Marine algae are one of the most promising future sources of bioenergy and nutrients. This is due to their very efficient photosynthesis with consequent high surface yields, possibilities for using non-agricultural land and or seawater for cultivation, increased lipid content, very interesting molecular profiles for fuel production, and considerable potential for near-term technical improvements of cultivation systems.
There are many algae species that have a vast range of physiological properties and potential uses. Algae farms already exist to grow algae strains selected for their ability to concentrate or manufacture certain key nutritional elements; significant investments around the world are funding research to identify or breed optimal algae strains and to develop highly efficient cultivation and harvesting methods that make the manufacture of biofuels from algal oil profitable.
Algae are a natural fit into the SFP infrastructure, requiring as they do lots of sunlight and seawater, the two core inputs to the facility. One of the critical challenges for making the production of algal biofuels from microalgae profitable is enabling the production of saltwater algae in locations not located directly on the coast. Typically, coastal land is more expensive and often not zoned for industrial use, but the cost of transporting seawater inland for algae cultivation is prohibitive. Moreover, algae facilities require some 2 kg of CO2 for every kg of algae they generate. Maximizing growth rates in algal facilities, therefore, needs an external source of CO2 to be supplemented to the system. It would be highly advantageous if this CO2 could be sourced as a waste product from a nearby industrial process rather than bought as a commodity or transported long distances. Unfortunately, affordable sites on the coast located near a suitable CO2 source are rare, and these constraints significantly limit the large-scale potential for the algae industry. Though most commercial cultivation of algae focuses on microalgae due to their high oil content, macroalgae are also of interest for their potential as a rich soil conditioner, food for humans, fish, and livestock, and robust easy-to-cultivate, halophytic feedstock for biomass-driven renewable energy generation.
As for CSP, sharing a seawater infrastructure opens up a new range of more advantageous locations and commercial possibilities for algae cultivation. Indeed, by SFP standards, algae facilities hardly use the seawater they import: algae are grown in it for a few days, during which time a small amount of the water is lost to evaporation. At harvesting, only about 5% of the water is taken with the algae, which is removed for further processing and drying, leaving more than 90% of the water algae- and nutrient-free, with a salinity only slightly higher than seawater: 5–7% depending on the length of time the water remains in the open ponds and on the local evaporation rate. At those salinities, the water is still very well suited to provide evaporative cooling and humidification for the Sahara Forest Project’s salt water-cooled greenhouses and later be further evaporated on the outdoor hedges to provide humidity and cooling to the agricultural growing spaces. The waste brine from the algae facility thus will become an input into the core operations of the SFP system.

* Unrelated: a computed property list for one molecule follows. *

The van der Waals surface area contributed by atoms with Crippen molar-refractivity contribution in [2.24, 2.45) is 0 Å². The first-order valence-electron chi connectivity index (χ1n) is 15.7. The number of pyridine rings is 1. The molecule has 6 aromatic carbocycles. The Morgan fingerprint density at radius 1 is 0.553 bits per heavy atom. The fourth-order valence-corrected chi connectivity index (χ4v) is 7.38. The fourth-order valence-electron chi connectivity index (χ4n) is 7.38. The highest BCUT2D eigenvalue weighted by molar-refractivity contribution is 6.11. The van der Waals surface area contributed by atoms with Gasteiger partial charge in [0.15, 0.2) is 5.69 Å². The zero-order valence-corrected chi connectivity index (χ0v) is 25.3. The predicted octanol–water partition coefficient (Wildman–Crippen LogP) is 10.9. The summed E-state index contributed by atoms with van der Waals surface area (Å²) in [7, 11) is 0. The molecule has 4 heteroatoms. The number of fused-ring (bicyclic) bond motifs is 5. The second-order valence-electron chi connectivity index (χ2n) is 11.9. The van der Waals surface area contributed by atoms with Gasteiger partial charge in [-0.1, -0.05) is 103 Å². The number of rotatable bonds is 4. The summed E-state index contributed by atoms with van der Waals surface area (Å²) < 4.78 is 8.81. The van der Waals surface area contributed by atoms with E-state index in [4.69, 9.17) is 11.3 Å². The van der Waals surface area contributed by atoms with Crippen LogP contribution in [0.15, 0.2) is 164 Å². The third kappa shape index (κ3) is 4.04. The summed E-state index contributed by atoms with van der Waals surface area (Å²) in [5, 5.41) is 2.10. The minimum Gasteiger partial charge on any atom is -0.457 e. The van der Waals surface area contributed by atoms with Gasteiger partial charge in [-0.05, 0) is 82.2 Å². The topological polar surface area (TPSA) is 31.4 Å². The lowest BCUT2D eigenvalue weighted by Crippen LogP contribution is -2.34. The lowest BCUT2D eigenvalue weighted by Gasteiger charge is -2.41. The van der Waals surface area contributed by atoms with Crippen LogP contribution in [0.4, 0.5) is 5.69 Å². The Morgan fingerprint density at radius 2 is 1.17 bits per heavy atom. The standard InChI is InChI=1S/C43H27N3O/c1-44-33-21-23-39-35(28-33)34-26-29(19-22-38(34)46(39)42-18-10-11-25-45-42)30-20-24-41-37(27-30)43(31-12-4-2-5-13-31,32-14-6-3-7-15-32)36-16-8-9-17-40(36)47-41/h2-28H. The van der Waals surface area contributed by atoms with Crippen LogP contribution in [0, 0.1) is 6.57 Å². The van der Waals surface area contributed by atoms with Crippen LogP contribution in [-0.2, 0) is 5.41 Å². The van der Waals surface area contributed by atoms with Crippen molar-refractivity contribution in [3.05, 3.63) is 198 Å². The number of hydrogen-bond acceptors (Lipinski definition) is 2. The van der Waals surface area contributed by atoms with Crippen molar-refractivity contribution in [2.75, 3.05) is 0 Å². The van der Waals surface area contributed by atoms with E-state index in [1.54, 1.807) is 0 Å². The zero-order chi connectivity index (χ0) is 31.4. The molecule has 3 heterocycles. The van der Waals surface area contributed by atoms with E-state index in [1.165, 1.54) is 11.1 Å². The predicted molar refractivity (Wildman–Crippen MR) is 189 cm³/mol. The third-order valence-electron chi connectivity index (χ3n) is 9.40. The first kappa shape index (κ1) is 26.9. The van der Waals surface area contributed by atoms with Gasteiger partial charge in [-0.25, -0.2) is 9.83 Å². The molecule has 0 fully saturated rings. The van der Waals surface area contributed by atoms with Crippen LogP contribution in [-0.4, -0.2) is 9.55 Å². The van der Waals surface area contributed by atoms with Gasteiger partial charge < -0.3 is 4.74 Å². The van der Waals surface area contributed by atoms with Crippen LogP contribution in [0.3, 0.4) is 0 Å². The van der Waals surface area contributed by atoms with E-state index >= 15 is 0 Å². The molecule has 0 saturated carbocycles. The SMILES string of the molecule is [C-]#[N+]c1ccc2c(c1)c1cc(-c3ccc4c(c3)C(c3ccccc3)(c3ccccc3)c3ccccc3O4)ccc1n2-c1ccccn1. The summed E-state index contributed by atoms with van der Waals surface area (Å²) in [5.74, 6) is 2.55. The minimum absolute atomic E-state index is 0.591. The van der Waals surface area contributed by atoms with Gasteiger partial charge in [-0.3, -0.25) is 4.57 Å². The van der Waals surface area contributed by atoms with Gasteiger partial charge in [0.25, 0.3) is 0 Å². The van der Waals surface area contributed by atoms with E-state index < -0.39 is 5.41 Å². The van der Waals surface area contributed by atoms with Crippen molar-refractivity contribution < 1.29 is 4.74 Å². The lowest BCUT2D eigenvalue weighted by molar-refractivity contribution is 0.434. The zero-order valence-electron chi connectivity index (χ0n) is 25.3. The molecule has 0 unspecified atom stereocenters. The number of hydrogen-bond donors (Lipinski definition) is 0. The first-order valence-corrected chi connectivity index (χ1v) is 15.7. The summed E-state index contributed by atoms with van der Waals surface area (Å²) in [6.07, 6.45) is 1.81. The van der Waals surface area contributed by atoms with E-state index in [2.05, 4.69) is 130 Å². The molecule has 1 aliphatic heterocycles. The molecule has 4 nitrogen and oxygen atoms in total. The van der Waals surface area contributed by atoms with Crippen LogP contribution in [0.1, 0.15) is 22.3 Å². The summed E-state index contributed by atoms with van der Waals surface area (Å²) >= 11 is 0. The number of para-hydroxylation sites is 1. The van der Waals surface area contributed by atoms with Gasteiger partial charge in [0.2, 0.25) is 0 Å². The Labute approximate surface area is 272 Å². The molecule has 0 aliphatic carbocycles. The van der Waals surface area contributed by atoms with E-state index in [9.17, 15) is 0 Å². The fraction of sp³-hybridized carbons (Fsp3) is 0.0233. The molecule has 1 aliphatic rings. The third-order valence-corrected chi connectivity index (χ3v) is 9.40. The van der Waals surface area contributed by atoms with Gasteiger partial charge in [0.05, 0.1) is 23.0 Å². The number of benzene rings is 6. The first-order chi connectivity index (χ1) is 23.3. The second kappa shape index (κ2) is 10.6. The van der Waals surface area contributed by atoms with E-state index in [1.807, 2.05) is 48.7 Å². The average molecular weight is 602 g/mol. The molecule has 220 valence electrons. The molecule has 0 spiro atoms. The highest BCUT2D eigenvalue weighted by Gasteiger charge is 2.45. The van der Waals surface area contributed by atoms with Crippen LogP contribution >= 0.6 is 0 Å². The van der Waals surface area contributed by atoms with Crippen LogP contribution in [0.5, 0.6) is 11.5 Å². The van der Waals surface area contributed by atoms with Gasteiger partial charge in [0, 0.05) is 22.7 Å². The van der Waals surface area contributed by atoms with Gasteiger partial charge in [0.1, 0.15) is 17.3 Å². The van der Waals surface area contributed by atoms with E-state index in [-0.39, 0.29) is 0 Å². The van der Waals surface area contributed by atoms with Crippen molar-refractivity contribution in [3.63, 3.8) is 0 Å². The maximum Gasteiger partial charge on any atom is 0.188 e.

Microalgae may also benefit from the physical saltwater-cooled greenhouse infrastructure. Many researchers now expect large-scale algae cultivation systems to include a mix of fully enclosed, highly controlled photobioreactors (PBRs) in which algae cultures are incubated and less costly outdoor open ponds where they mature and are harvested. Covered ponds represent an excellent intermediate between these two extremes, providing a sheltered but scalable intermediate growth medium for ‘adolescent’ algae on their way from the PBR to an open pond. If these covered ponds are housed inside SFP greenhouses, they will add humidity to the greenhouse environment by evaporation from the pond’s surface. At night, the exact CSP cooling mechanism utilized in the horticultural greenhouses can be used in the algal ones, with the roof of the greenhouse providing cooling for the CSP and the heat from the CSP turning the evaporative losses from the algae pond into freshwater. This will turn an added cost for algae cultivators – covered pond infrastructure – into a multiply good infrastructure for water generation and pond protection.